Nurse education is a vital component of falls prevention programs in health care settings, as it can improve safety culture and prevent patient falls by enhancing nurses’ knowledge, skills, confidence, awareness, motivation, communication, collaboration, empowerment, and advocacy. However, nurse education for falls prevention should be tailored to the specific needs, resources, and challenges of each setting, and should use a variety of methods, activities, materials, principles, and measures to ensure its effectiveness and impact. By investing in nurse education for falls prevention, health care organizations and professionals can improve patient safety and quality of care, as well as reduce the human and economic costs of patient falls.
 Agency for Healthcare Research and Quality. Preventing Falls in Hospitals: A Toolkit for Improving Quality of Care. Rockville: AHRQ; 2013. Available from: https://www.ahrq.gov/patient-safety/settings/hospital/resource/fallpxtoolkit/index.html
 Singer SJ, Vogus TJ. Reducing hospital errors: interventions that build safety culture. Annu Rev Public Health. 2013;34:373-96.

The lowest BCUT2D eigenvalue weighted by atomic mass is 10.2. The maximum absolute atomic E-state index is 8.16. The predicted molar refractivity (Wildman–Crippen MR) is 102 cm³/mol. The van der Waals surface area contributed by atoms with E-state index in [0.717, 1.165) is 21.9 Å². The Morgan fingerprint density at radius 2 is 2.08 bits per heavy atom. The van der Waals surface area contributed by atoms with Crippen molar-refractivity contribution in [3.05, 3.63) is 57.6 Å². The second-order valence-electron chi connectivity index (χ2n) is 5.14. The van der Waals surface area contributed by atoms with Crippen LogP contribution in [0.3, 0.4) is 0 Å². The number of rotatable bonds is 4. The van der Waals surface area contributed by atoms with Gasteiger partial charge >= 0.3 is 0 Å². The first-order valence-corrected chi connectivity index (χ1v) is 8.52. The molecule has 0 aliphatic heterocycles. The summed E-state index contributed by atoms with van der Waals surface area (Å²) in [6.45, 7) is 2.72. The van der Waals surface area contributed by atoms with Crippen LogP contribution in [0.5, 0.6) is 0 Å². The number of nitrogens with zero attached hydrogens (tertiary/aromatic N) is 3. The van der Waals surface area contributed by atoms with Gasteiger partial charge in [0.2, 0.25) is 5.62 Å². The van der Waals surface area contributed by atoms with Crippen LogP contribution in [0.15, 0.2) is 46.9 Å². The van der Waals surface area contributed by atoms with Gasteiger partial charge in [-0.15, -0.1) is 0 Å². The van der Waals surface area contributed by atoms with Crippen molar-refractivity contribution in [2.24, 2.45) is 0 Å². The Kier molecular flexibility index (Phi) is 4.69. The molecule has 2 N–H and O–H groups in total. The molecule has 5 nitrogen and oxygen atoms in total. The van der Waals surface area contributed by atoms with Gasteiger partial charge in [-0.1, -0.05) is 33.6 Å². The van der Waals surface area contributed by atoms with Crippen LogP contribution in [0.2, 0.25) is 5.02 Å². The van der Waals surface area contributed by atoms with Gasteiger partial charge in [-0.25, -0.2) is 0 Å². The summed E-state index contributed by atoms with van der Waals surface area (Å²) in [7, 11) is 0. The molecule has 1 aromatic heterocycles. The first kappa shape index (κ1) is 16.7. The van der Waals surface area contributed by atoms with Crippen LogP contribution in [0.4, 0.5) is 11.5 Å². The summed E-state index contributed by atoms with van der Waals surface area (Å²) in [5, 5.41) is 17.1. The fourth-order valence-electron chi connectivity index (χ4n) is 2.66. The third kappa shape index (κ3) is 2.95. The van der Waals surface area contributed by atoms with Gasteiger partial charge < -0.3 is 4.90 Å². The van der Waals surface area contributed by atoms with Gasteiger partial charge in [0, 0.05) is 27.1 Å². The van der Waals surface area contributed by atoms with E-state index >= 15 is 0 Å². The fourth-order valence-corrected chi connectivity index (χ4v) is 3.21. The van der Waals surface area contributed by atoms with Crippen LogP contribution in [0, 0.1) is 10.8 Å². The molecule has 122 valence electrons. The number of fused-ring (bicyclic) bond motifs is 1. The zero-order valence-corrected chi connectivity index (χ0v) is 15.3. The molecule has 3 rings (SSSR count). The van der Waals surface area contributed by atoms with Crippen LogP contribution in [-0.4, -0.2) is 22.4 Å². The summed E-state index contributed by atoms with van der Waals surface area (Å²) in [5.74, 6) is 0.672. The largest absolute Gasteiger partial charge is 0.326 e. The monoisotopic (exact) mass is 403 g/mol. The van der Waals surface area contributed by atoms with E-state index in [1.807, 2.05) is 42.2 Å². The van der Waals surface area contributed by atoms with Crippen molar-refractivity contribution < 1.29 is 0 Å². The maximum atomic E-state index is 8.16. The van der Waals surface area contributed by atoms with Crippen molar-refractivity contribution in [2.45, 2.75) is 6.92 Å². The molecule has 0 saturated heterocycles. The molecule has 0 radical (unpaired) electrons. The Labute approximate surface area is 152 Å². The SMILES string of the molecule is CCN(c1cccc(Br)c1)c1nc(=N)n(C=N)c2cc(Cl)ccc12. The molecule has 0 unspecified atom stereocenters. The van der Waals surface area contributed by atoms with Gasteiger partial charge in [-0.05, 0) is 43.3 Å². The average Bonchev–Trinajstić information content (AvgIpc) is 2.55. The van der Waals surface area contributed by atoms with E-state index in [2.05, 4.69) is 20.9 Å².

Shaw L, Kiegaldie D, Farlie MK. Education interventions for health professionals on falls prevention in health care settings: a 10-year scoping review. BMC Geriatr. 2020;20(1):460.
 Hill AM, Waldron N, Francis-Coad J, Haines TP, Etherton-Beer C, Flicker L,
et al. ‘It promoted a positive culture around falls prevention’: staff response to a patient education programme—a qualitative evaluation. BMJ Open. 2016;6(12):e013414.
 O’Connell B, Hawkins M, Considine J. Improving hospital safety culture for falls prevention through interdisciplinary health education: a quality improvement project. J Interprof Care. 2020;34(5):635-42.
 Staggs VS,
The impact of safety culture,
quality of care,
and nurse staffing on patient falls:
a multisource study.
J Nurs Care Qual.